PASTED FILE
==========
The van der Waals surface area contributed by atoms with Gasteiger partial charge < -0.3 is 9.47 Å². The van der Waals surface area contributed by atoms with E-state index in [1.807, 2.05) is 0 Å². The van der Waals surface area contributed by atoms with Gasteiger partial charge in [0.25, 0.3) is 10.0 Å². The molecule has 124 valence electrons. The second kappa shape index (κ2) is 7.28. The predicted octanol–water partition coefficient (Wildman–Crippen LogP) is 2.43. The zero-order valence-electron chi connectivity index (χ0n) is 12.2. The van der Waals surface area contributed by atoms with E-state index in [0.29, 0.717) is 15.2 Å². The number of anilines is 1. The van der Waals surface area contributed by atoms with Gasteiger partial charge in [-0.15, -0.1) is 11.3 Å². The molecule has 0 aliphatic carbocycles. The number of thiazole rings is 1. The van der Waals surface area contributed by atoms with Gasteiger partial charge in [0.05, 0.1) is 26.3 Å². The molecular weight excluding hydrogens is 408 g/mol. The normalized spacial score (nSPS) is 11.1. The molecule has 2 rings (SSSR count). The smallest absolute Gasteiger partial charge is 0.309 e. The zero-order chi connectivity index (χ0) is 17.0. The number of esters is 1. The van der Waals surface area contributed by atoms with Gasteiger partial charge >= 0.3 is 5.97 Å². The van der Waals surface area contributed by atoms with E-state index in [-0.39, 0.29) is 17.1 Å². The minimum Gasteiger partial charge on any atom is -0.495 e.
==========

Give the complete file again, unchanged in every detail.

The van der Waals surface area contributed by atoms with Gasteiger partial charge < -0.3 is 9.47 Å². The van der Waals surface area contributed by atoms with E-state index in [1.807, 2.05) is 0 Å². The van der Waals surface area contributed by atoms with Gasteiger partial charge in [0.25, 0.3) is 10.0 Å². The molecule has 124 valence electrons. The second kappa shape index (κ2) is 7.28. The predicted octanol–water partition coefficient (Wildman–Crippen LogP) is 2.43. The zero-order valence-electron chi connectivity index (χ0n) is 12.2. The van der Waals surface area contributed by atoms with E-state index in [0.29, 0.717) is 15.2 Å². The number of anilines is 1. The van der Waals surface area contributed by atoms with Gasteiger partial charge in [-0.15, -0.1) is 11.3 Å². The molecule has 0 aliphatic carbocycles. The number of thiazole rings is 1. The van der Waals surface area contributed by atoms with Gasteiger partial charge in [0.05, 0.1) is 26.3 Å². The molecular weight excluding hydrogens is 408 g/mol. The normalized spacial score (nSPS) is 11.1. The molecule has 2 rings (SSSR count). The smallest absolute Gasteiger partial charge is 0.309 e. The zero-order chi connectivity index (χ0) is 17.0. The number of esters is 1. The van der Waals surface area contributed by atoms with Gasteiger partial charge >= 0.3 is 5.97 Å². The van der Waals surface area contributed by atoms with E-state index in [-0.39, 0.29) is 17.1 Å². The minimum Gasteiger partial charge on any atom is -0.495 e.